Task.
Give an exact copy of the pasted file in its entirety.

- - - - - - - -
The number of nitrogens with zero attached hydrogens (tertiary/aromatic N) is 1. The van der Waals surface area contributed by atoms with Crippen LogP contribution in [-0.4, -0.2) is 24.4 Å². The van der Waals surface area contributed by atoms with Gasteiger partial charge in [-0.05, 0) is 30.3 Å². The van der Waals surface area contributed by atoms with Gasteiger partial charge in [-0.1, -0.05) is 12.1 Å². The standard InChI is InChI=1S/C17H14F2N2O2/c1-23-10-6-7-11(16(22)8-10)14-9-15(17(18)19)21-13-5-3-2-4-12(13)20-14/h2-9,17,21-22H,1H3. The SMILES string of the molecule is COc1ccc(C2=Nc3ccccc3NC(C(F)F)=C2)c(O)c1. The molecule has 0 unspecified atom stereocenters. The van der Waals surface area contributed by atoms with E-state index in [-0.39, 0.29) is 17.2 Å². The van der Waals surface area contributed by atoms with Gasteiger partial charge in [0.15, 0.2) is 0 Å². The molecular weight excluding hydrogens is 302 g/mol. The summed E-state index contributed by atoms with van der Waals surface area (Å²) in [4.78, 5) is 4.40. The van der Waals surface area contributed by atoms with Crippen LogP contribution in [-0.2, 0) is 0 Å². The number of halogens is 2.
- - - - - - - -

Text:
The number of nitrogens with zero attached hydrogens (tertiary/aromatic N) is 1. The van der Waals surface area contributed by atoms with Crippen LogP contribution in [-0.4, -0.2) is 24.4 Å². The van der Waals surface area contributed by atoms with Gasteiger partial charge in [-0.05, 0) is 30.3 Å². The van der Waals surface area contributed by atoms with Gasteiger partial charge in [-0.1, -0.05) is 12.1 Å². The standard InChI is InChI=1S/C17H14F2N2O2/c1-23-10-6-7-11(16(22)8-10)14-9-15(17(18)19)21-13-5-3-2-4-12(13)20-14/h2-9,17,21-22H,1H3. The SMILES string of the molecule is COc1ccc(C2=Nc3ccccc3NC(C(F)F)=C2)c(O)c1. The molecule has 0 unspecified atom stereocenters. The van der Waals surface area contributed by atoms with E-state index in [-0.39, 0.29) is 17.2 Å². The van der Waals surface area contributed by atoms with Gasteiger partial charge in [0.15, 0.2) is 0 Å². The molecular weight excluding hydrogens is 302 g/mol. The summed E-state index contributed by atoms with van der Waals surface area (Å²) in [4.78, 5) is 4.40. The van der Waals surface area contributed by atoms with Crippen LogP contribution in [-0.2, 0) is 0 Å². The number of halogens is 2.